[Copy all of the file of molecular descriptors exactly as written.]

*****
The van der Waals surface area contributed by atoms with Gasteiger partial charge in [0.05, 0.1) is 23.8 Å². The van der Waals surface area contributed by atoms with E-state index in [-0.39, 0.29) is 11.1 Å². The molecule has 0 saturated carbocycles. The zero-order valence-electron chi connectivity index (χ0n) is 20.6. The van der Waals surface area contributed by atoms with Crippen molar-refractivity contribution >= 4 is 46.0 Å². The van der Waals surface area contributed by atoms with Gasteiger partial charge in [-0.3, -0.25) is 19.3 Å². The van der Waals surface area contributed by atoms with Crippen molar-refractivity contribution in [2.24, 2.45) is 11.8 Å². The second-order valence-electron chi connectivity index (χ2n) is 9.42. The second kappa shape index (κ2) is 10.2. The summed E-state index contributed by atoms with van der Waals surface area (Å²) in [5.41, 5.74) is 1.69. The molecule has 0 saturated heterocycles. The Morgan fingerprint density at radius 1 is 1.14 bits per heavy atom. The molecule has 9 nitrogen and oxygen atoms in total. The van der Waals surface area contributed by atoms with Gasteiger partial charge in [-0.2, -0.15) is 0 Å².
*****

The van der Waals surface area contributed by atoms with Gasteiger partial charge in [0.05, 0.1) is 23.8 Å². The van der Waals surface area contributed by atoms with E-state index in [-0.39, 0.29) is 11.1 Å². The molecule has 0 saturated carbocycles. The zero-order valence-electron chi connectivity index (χ0n) is 20.6. The van der Waals surface area contributed by atoms with Crippen molar-refractivity contribution >= 4 is 46.0 Å². The van der Waals surface area contributed by atoms with Gasteiger partial charge in [-0.3, -0.25) is 19.3 Å². The van der Waals surface area contributed by atoms with Crippen molar-refractivity contribution in [2.24, 2.45) is 11.8 Å². The second-order valence-electron chi connectivity index (χ2n) is 9.42. The second kappa shape index (κ2) is 10.2. The summed E-state index contributed by atoms with van der Waals surface area (Å²) in [5.41, 5.74) is 1.69. The molecule has 0 saturated heterocycles. The Morgan fingerprint density at radius 1 is 1.14 bits per heavy atom. The molecule has 9 nitrogen and oxygen atoms in total. The van der Waals surface area contributed by atoms with Gasteiger partial charge in [-0.2, -0.15) is 0 Å².